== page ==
During the Amazon Web Services (AWS) Re:Invent conference‘s “fireside chat” with Jeff Bezos, he told a story about during a professional development session where he (like all senior Amazon management) spent two days on the Amazon customer service call center staff.
Stop for just a minute.
If your business is small – you likely spend time on customer service, even if not by choice.
Depending on the size of your business, you’re might be insulated from your customer service people and likely from your customers. While it isn’t something you want to do every day, I assure you the value of doing what Amazon senior management does here is sizable.
Listen to the quality
I’ve sat within earshot of my customer service staff. You learn a lot about your quality. Sometimes you learn things about your quality that runs a chill up your spine – but that’s better than not knowing.
That’s what Bezos learned.
During the session, he handled calls and operated the customer support system while being coached through the process by an experienced Amazon customer service person as each customer called in.
While this had to be hugely educational for him about unmet needs and/or streamlining processes for his customer service team, he learned a unexpected lesson – how things really work when it comes to product quality at Amazon, which gave him an idea to improve quality and do so before the cost of low quality grew.
Listen to Bezos describe the result – how Amazon now handles poor products, poor packaging and enables their staff to communicate quality information (and make decisions) about them – much like Toyota’s assembly line allows anyone to “pull the cord” to stop the line to deal with a defect (2 minutes, 47 seconds from 18:01 to 20:48):
Can your sales/service people pull a poorly-made or poorly-packaged product off the sales floor? How long will you sell a lame product or perhaps worse – a good product delivered poorly – to your “valued customers”?
How would this impact your buying process and related contracts? How would this impact your product quality and delivery feedback processes? Note Bezos’ use of the un-word “systematize” – not just making more work, but making a new system to make the work and customer experience better.
If you don’t do these things (in your own way, of course), are you willing to deal with the disadvantage this creates between your business and businesses that handle this as Amazon does? What else could you do rather than this to assure the same level of highly-consistent quality of products and packaging?
Remember, this isn’t about replicating what Amazon does. The important thing is to replicate or improve upon the results.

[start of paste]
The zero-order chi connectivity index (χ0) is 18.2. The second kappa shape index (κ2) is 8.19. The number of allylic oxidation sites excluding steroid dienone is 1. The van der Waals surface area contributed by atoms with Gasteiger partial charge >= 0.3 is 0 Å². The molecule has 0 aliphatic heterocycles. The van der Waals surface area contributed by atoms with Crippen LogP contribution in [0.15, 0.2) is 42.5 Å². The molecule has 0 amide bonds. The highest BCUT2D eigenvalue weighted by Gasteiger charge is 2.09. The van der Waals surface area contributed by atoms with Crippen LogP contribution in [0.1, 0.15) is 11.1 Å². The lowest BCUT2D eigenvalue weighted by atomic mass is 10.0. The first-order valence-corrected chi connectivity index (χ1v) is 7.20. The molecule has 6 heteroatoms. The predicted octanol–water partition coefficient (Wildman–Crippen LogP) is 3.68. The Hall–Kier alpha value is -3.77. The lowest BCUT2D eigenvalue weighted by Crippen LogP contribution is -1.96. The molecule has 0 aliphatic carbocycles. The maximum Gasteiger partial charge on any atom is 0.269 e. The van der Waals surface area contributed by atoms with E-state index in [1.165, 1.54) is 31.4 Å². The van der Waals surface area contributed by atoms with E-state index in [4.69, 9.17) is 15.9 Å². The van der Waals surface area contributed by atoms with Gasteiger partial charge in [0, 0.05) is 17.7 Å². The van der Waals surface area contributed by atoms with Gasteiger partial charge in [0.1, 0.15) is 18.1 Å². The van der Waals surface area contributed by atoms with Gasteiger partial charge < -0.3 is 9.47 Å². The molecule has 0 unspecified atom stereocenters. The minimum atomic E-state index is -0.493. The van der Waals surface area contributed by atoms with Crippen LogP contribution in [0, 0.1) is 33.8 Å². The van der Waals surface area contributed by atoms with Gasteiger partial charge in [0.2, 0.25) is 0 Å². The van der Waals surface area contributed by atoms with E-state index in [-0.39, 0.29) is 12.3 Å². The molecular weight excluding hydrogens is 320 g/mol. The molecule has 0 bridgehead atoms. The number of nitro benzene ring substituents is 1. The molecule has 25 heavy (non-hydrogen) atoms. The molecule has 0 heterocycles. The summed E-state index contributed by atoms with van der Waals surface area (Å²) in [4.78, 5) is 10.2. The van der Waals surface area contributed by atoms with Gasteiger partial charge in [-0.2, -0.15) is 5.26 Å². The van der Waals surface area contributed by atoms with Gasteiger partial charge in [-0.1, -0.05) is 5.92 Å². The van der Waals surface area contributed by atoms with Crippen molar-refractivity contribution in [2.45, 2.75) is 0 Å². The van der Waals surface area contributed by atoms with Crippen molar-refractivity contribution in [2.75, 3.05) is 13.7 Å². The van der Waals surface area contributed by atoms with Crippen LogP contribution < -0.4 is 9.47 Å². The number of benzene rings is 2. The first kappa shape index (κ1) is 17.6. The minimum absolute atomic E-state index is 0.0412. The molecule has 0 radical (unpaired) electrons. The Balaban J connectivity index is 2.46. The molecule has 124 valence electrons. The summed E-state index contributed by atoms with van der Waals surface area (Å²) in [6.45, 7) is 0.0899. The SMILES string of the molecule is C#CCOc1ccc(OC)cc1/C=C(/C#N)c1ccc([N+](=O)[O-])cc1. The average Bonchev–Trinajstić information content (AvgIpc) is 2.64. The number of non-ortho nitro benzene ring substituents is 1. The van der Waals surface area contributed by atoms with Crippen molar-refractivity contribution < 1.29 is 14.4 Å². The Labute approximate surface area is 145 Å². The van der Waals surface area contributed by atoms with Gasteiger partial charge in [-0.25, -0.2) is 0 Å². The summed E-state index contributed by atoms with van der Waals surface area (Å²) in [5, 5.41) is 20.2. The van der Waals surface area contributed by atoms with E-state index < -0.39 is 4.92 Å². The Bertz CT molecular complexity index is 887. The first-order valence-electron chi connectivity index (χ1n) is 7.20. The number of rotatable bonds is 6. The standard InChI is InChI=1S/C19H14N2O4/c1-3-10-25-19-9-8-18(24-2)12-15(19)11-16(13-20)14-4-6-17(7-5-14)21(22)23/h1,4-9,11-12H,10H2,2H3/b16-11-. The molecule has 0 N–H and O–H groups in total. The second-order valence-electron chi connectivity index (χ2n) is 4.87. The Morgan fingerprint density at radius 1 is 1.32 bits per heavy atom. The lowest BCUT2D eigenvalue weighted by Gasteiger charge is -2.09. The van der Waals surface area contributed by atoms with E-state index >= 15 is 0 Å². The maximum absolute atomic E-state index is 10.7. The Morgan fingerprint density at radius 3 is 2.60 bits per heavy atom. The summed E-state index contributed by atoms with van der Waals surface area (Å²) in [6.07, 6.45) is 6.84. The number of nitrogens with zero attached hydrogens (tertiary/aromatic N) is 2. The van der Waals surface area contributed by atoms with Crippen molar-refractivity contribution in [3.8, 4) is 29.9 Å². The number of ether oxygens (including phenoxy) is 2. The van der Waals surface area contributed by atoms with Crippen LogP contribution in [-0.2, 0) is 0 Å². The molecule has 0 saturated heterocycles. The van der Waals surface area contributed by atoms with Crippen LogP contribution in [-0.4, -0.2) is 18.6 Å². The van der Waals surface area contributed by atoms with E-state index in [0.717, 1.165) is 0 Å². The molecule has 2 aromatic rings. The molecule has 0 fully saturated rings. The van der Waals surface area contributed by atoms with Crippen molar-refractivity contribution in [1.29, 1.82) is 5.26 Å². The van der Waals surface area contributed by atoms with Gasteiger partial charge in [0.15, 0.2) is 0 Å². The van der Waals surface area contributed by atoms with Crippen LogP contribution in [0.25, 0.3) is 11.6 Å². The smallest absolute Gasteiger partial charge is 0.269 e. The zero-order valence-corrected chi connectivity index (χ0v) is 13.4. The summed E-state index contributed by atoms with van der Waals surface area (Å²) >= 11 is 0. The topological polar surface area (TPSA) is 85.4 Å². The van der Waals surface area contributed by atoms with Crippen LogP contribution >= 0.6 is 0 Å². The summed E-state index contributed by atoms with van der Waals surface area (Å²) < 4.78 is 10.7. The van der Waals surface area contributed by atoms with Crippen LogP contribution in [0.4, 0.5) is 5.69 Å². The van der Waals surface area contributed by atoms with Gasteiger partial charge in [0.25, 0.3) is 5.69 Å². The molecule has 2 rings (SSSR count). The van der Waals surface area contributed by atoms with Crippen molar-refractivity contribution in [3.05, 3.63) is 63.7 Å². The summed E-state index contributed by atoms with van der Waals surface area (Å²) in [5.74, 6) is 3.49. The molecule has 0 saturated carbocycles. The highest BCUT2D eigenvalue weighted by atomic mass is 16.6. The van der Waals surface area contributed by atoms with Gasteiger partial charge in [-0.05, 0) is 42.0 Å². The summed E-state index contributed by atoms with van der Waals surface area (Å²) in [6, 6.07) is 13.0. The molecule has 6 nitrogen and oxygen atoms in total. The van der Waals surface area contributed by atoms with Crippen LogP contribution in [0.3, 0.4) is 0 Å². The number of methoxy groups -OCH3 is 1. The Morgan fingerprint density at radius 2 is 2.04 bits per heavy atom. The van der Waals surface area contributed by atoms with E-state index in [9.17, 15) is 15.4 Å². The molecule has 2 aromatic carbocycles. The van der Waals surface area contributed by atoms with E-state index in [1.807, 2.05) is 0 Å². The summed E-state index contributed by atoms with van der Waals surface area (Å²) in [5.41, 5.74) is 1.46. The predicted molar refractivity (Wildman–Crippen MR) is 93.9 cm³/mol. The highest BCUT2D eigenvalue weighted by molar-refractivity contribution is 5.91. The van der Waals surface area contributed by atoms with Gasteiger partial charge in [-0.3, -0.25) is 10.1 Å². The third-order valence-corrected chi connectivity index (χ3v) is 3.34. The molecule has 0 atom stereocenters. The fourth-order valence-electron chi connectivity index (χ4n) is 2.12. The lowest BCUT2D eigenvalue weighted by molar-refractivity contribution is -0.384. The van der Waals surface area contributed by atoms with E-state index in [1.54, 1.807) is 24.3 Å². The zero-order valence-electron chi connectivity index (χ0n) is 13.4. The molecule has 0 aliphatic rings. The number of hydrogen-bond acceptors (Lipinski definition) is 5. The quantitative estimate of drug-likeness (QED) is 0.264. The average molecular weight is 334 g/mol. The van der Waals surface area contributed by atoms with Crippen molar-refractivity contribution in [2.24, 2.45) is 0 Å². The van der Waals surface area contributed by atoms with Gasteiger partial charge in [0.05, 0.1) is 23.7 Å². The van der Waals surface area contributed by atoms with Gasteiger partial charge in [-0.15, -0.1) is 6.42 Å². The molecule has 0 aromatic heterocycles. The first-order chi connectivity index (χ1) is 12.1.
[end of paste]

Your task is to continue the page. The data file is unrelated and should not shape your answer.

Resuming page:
Doing the right work
While discussing a week-long Kaizen (quality) professional development training session, Bezos talks about a Japanese consultant who chastised him for sweeping up some dust on the warehouse floor (1 minute, 54 seconds from 20:49 to 22:43):
Eliminating the source of dirt is more important than finding a better janitor or a better broom. Obvious, once you think about it.
Smart businesses regularly do something new and different in their market, producing really good results.
I don’t mean not-so-thoughtful act of cloning a service or a product. I’m talking about the processes and systems that a strong business depends on and eventually turns to as a strategic advantage. Might be a sales or marketing process, might be front or back office.
Once the value is shown, even of a non-obvious system/process, why wouldn’t these things be duplicated by business B when they see business A gaining value from them?
- Sometimes the new system/process was intentionally designed to be complex so that it would be hard for competitors to duplicate.
- Sometimes those complexities don’t impact a small local business but a parallel business need for a similar system still exists in that business that should be considered.
- Sometimes we have this odd tendency to watch someone do something great and stop right there because it’s so easy to assume that we can’t do what others have done.
- Sometimes the lead isn’t followed because of ingrained beliefs like “Yes, but that’ll never work here.”
What’s your reason? What system would transform your business front office? What would transform the back office? These things don’t have to be massive or expensive. As one of my mentors says, “Little hinges swing big doors.”